Kay’s account of these events is a silent letter to his lover, Evan, from whom he is separated when the Renovation’s plans fall rapidly into place. When Kay finds himself on the run again, he lands in the front lines of a civilian-led movement called the Resistance. There, he discovers the answer to his question: “I wonder what could possibly happen in my lifetime that would have me running. What would mean enough to me to fight against it?”
Crosshairs grapples with a matrix of oppressive systems perpetuated by environmental disaster and state-sanctioned violence. Amid the flames of hatred and distrust, marginalized communities rise against the repressive structures that see them as anything but human, and with this, a thrilling message of hope is forged.
Continuing with the dystopian theme, as soon as I read the premise of Agustina Bazterrica’s TENDER IS THE FLESH, I knew that this book was a necessary edition to my shelf. The novel is set in a near-future where animal meat has been made poisonous to humans due to an infectious virus, and eating human meat, also known as “special meat,” has become legal. To make this already chilling premise even more gruesome, the book follows Marcos, an employee at a processing plant who is in the business of human slaughter. My favorite dystopian novels strike the balance between shock value and serious philosophical inquiry, making TENDER IS THE FLESH an absolute must-read.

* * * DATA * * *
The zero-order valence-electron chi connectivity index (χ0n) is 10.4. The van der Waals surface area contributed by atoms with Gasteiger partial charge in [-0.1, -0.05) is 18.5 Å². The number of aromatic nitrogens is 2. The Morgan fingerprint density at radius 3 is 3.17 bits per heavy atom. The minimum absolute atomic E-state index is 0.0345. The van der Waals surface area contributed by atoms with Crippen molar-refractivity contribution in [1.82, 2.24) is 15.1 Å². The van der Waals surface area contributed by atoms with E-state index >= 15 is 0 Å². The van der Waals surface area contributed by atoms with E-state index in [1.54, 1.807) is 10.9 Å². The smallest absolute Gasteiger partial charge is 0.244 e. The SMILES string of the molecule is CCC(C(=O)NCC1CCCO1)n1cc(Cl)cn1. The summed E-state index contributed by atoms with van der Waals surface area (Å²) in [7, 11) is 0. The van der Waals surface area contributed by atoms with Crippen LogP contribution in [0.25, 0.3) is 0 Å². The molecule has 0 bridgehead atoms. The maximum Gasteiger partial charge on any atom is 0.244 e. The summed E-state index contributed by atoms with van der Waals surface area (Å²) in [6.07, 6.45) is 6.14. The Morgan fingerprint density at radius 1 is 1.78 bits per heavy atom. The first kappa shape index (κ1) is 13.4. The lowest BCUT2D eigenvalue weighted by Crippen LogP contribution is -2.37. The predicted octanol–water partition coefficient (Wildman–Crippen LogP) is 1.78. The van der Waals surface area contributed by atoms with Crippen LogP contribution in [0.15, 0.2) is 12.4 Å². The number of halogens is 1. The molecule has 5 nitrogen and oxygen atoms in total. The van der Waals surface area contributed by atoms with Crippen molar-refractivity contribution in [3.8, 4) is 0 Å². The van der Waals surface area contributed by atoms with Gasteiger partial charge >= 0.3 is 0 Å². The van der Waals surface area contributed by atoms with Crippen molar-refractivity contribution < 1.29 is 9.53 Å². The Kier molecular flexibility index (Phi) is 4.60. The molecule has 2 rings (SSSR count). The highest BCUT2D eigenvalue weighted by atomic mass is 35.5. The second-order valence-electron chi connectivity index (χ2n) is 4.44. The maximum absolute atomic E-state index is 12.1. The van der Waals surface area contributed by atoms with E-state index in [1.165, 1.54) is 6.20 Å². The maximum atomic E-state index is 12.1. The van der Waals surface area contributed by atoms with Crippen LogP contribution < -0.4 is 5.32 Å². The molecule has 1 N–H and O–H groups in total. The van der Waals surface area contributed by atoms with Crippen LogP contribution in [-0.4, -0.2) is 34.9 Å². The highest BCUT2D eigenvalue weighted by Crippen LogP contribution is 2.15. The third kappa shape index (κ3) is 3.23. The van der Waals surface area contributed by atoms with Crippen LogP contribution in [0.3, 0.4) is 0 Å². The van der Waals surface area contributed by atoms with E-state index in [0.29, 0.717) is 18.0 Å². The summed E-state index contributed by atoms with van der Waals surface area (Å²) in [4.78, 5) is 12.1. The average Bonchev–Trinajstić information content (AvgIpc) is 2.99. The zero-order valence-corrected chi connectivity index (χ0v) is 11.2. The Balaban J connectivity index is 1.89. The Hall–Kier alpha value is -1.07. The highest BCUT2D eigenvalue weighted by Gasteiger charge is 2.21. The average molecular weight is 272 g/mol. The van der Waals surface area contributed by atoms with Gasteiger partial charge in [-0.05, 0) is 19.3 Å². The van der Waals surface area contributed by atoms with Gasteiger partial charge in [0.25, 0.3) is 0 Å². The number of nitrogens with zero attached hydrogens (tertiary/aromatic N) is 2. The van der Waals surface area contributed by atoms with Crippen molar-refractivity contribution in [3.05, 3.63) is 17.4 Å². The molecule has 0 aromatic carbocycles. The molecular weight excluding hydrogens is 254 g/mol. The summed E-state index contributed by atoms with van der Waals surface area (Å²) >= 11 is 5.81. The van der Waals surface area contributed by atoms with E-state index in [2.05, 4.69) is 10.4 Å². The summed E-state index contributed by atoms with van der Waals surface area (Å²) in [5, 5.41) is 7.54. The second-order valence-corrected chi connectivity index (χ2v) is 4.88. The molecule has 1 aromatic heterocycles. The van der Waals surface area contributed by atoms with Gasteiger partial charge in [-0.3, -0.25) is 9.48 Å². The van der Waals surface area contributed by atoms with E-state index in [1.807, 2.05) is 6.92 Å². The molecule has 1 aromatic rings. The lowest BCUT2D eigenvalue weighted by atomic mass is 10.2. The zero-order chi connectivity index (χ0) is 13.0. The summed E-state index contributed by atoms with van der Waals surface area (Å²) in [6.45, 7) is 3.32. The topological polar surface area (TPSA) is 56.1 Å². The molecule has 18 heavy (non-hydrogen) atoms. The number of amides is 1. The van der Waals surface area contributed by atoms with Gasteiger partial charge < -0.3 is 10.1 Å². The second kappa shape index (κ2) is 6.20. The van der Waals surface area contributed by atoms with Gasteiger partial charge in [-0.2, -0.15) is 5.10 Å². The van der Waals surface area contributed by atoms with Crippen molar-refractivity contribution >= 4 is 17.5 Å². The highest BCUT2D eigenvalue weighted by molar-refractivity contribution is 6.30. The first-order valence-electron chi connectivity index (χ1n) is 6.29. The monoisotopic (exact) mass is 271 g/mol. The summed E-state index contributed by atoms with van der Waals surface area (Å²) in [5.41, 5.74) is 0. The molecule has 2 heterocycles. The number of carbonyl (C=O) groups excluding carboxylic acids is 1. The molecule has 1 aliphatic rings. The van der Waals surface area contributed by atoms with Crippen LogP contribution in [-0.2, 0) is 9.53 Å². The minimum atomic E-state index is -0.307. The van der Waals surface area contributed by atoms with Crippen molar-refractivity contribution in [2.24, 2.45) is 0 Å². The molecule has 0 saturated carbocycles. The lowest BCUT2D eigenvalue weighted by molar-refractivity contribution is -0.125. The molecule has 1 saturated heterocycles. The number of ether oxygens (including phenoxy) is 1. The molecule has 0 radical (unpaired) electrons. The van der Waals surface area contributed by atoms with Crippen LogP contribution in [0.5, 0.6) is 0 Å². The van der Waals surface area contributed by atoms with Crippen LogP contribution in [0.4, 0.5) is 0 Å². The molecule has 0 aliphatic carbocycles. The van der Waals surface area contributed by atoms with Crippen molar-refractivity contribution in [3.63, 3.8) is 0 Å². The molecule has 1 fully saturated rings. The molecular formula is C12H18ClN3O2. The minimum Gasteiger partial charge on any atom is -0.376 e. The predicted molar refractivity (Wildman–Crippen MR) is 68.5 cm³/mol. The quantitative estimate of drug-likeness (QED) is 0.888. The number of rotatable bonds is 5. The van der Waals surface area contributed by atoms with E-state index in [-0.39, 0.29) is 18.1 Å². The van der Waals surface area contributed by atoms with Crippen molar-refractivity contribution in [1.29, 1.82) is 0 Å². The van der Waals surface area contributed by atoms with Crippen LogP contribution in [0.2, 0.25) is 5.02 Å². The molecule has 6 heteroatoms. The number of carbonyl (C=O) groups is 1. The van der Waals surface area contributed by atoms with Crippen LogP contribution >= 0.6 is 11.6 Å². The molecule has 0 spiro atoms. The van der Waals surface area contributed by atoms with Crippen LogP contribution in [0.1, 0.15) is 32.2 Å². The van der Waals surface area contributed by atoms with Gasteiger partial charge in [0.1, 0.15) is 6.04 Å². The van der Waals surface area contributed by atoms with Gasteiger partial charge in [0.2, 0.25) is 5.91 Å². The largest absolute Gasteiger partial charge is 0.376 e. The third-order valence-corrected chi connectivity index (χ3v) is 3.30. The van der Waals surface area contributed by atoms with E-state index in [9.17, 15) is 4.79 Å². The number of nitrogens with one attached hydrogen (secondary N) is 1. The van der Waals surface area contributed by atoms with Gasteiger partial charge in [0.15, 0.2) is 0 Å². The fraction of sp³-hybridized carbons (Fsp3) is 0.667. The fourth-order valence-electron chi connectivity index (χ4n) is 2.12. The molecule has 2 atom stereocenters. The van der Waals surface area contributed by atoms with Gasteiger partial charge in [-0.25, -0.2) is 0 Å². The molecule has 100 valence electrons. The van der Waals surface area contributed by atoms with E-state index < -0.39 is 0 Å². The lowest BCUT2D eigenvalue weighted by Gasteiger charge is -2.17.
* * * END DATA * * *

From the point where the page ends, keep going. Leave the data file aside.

Working at the local processing plant, Marcos is in the business of slaughtering humans—though no one calls them that anymore.